Considering that I was raised in a comfortable home, given an excellent private Catholic education and never missed a meal, it would be easy to close my eyes and pretend that misery does not really exist , that some of all the nice people that I have met during my time in mission have been ignored by their governments for so long and that basic needs such as water or electricity are only met when neighbors gather to weigh their options.
I can easily see how Columban missionaries are hope to these communities. There is work to do in so many areas that it’s overwhelming to even think about where to start. And the best part is Columbans’ intentions are not to manage a parish forever but to get it stable enough to be given to the diocese.
Take St. Peter and St. Paul, for instance, a nearby Columban parish. After 25 years of our presence, it’s about ready to be given back to the local Church. On top of the pastoral and sacramental life of the parish, St. Peter and St. Paul has been able to open 25 soup kitchens, form women’s groups that make and sell crafts to help with the expenses at home and establish chapels where community leaders thrive as catechists and ministers.
When we were touring St. Peter and St. Paul several months ago, Fr. John O’Connell pointed out the soccer fields that they had been able to build with donations. After all, when kids of all ages are playing soccer or volleyball, they are probably not thinking much about how their parents can’t make ends meet. They are just being kids for a little while.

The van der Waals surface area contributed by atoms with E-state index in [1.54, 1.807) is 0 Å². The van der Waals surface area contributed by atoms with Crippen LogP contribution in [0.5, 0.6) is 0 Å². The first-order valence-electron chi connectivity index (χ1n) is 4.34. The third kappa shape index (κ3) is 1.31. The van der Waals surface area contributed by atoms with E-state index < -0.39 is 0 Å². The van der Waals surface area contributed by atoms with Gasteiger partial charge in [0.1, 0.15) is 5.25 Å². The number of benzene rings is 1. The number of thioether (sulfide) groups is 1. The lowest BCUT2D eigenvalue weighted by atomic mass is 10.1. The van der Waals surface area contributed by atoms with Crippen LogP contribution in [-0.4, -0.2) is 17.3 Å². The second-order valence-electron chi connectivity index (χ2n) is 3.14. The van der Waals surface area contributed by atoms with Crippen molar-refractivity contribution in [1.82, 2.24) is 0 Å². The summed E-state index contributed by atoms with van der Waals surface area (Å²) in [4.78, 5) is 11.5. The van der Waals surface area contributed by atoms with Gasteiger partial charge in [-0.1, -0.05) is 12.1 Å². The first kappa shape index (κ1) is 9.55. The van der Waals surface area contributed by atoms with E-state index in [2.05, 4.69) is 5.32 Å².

One particular soccer court was interesting because it was made with softer and more expensive materials that made running on it easier on the kids’ knees. That means someone donated the funds to build a sports-court but wanted the best for their health. It’s just a seed of hope in the mist of a hurting community, but the fact that other people care too motivates me to work on what I CAN do as a lay missionary with the Columbans as long as I am able.
I can’t expect much change while I am here or after I leave. Some families will continue to be poor, the new wave of politicians will continue to make empty promises and basic services will only be available for those who act fast enough. Will I change my community’s reality at all? No. Will I continue to plant a seed of hope in the girl who made her First Communion or the adolescent from a remote area who chose receive Confirmation? I hope so, but only God knows. Maybe the boys and girls I taught how to play the guitar will be a discovered talent in the future or they will simply and willingly run the choirs in their communities.
It is sad in a way. As missionaries we come and go and never witness the end of the story. But one thing is for sure: We hope from the bottom of our hearts that our presence here inspires a potential pastoral leader, a hidden musician or anyone who needs a push to reach higher.
When the time arrives we will probably go home with a mix of emotions. It will take time to rebuild our lives again, not knowing whether we made any difference in Peru. But what we certainly know is that Peru made a huge difference in our lives.